The Duke and Duchess of Cambridge have been immortalised as waxwork figures in the popular Madame Tussauds Museum in London.
The Tussauds artists worked from the iconic pose of the two at the announcement of their engagement, when Kate wore the now famous blue dress to match the stunning sapphire engagement ring- once Diana’s- that she had just been given by her prince.
There has been a continued relationship with the famous museum and the Royal family that goes back 180 years, when Madame Tussaud opened her first attraction in London featuring the figure of King William IV.
The Queen was first represented in 1928 when she was only two years old and since that time, a staggering 23 wax works have been created, depicting Her Majesty in various stages throughout her life.
The most recent waxwork of Elizabeth II was made in 2002 to commemorate the Golden Jubilee, but it has been agreed that The Queen’s model will receive a £150,000 makeover ahead of this year’s Diamond Jubilee celebrations.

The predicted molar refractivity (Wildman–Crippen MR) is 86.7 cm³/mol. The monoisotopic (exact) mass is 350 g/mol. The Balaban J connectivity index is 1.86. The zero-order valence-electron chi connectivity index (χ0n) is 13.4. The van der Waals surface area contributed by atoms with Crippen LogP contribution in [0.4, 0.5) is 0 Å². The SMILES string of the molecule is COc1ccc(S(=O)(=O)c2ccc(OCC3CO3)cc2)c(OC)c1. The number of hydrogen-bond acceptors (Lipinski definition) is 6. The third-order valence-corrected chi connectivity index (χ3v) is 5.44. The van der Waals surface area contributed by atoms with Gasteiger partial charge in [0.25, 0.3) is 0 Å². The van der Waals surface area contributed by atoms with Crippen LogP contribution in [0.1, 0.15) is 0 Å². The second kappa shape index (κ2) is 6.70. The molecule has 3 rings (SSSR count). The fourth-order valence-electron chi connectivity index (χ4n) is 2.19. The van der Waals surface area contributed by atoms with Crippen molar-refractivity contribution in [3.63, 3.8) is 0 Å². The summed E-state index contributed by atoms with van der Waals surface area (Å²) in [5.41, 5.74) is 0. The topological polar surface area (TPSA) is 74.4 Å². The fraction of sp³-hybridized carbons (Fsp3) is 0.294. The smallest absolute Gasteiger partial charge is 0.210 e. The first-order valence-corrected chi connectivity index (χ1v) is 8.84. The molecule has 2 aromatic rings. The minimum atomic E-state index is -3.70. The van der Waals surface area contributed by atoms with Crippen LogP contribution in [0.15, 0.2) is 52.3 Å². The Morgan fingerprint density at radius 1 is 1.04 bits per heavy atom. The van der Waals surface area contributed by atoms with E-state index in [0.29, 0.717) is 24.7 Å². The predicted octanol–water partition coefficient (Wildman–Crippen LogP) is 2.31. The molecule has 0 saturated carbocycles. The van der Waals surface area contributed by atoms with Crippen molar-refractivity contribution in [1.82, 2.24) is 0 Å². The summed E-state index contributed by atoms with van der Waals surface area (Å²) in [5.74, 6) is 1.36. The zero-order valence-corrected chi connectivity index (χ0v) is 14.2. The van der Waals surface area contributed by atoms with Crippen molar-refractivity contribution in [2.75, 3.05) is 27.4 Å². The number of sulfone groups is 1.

Other Royals currently on display are Prince Harry, Diana Princess of Wales and Prince Charles.
However, an ambassador of all things environmentally friendly, the Prince of Wales was Madame Tussauds’ first ever ‘carbon neutral’ figure, recycled from a 1989 likeness of His Royal Highness in 2007. The production process, solely by hand and in daylight, saw a new head created ‘naturally’ from clay and beeswax containing organic pigments. Additionally, all design materials were recycled and the busy sculptors were required to travel to and fro from meetings by bicycle.
Want to learn more about London’s famous museum? Read 7 quirky facts about Madame Tussauds!
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